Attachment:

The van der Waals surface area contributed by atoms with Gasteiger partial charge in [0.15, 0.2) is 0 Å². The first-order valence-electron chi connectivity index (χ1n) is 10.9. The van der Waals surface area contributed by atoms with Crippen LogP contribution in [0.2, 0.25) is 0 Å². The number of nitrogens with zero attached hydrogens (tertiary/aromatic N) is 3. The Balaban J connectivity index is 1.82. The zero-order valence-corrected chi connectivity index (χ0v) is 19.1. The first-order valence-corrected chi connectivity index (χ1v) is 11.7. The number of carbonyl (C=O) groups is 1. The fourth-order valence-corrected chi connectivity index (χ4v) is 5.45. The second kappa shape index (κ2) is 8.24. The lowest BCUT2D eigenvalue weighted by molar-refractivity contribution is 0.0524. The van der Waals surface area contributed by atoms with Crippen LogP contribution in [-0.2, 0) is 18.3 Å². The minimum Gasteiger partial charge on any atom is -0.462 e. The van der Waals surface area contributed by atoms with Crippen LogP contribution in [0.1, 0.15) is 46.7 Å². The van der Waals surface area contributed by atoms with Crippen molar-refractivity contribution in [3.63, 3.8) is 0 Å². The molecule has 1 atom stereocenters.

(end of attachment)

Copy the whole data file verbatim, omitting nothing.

The van der Waals surface area contributed by atoms with Gasteiger partial charge in [0.15, 0.2) is 0 Å². The first-order valence-electron chi connectivity index (χ1n) is 10.9. The van der Waals surface area contributed by atoms with Crippen LogP contribution in [0.2, 0.25) is 0 Å². The number of nitrogens with zero attached hydrogens (tertiary/aromatic N) is 3. The Balaban J connectivity index is 1.82. The zero-order valence-corrected chi connectivity index (χ0v) is 19.1. The first-order valence-corrected chi connectivity index (χ1v) is 11.7. The number of carbonyl (C=O) groups is 1. The fourth-order valence-corrected chi connectivity index (χ4v) is 5.45. The second kappa shape index (κ2) is 8.24. The lowest BCUT2D eigenvalue weighted by molar-refractivity contribution is 0.0524. The van der Waals surface area contributed by atoms with Crippen LogP contribution in [-0.2, 0) is 18.3 Å². The minimum Gasteiger partial charge on any atom is -0.462 e. The van der Waals surface area contributed by atoms with Crippen LogP contribution in [0.1, 0.15) is 46.7 Å². The van der Waals surface area contributed by atoms with Crippen molar-refractivity contribution in [3.63, 3.8) is 0 Å². The molecule has 1 atom stereocenters.